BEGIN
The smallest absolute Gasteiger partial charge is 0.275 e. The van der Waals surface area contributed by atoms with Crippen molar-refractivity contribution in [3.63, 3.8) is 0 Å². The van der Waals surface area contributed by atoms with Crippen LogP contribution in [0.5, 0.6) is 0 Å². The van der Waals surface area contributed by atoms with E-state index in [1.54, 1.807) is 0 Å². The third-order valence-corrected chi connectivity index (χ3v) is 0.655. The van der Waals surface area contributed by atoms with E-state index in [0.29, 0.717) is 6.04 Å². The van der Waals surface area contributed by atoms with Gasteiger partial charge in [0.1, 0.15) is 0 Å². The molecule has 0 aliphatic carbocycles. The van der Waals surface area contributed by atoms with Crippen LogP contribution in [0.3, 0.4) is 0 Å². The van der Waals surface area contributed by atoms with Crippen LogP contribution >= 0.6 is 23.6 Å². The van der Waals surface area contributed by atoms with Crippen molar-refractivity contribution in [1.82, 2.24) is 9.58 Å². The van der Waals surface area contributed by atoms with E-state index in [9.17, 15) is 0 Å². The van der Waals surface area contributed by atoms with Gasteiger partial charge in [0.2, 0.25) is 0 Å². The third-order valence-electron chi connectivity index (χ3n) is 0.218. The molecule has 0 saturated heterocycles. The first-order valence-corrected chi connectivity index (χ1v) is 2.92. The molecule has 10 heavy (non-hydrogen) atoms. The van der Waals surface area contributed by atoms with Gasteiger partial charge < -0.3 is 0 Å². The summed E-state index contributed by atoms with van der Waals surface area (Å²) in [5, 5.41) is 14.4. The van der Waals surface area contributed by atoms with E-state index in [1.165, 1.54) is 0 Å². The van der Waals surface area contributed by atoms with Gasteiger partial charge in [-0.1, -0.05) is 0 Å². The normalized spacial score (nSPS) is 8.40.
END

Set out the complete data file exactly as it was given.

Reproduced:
The smallest absolute Gasteiger partial charge is 0.275 e. The van der Waals surface area contributed by atoms with Crippen molar-refractivity contribution in [3.63, 3.8) is 0 Å². The van der Waals surface area contributed by atoms with Crippen LogP contribution in [0.5, 0.6) is 0 Å². The van der Waals surface area contributed by atoms with E-state index in [1.54, 1.807) is 0 Å². The third-order valence-corrected chi connectivity index (χ3v) is 0.655. The van der Waals surface area contributed by atoms with E-state index in [0.29, 0.717) is 6.04 Å². The van der Waals surface area contributed by atoms with Gasteiger partial charge in [0.1, 0.15) is 0 Å². The molecule has 0 aliphatic carbocycles. The van der Waals surface area contributed by atoms with Crippen LogP contribution in [0.3, 0.4) is 0 Å². The van der Waals surface area contributed by atoms with Crippen LogP contribution >= 0.6 is 23.6 Å². The van der Waals surface area contributed by atoms with Crippen molar-refractivity contribution in [1.82, 2.24) is 9.58 Å². The van der Waals surface area contributed by atoms with E-state index in [9.17, 15) is 0 Å². The van der Waals surface area contributed by atoms with Gasteiger partial charge in [0.2, 0.25) is 0 Å². The third-order valence-electron chi connectivity index (χ3n) is 0.218. The molecule has 0 saturated heterocycles. The first-order valence-corrected chi connectivity index (χ1v) is 2.92. The molecule has 10 heavy (non-hydrogen) atoms. The van der Waals surface area contributed by atoms with Gasteiger partial charge < -0.3 is 0 Å². The summed E-state index contributed by atoms with van der Waals surface area (Å²) in [5, 5.41) is 14.4. The van der Waals surface area contributed by atoms with E-state index in [1.165, 1.54) is 0 Å². The van der Waals surface area contributed by atoms with Gasteiger partial charge in [-0.1, -0.05) is 0 Å². The normalized spacial score (nSPS) is 8.40.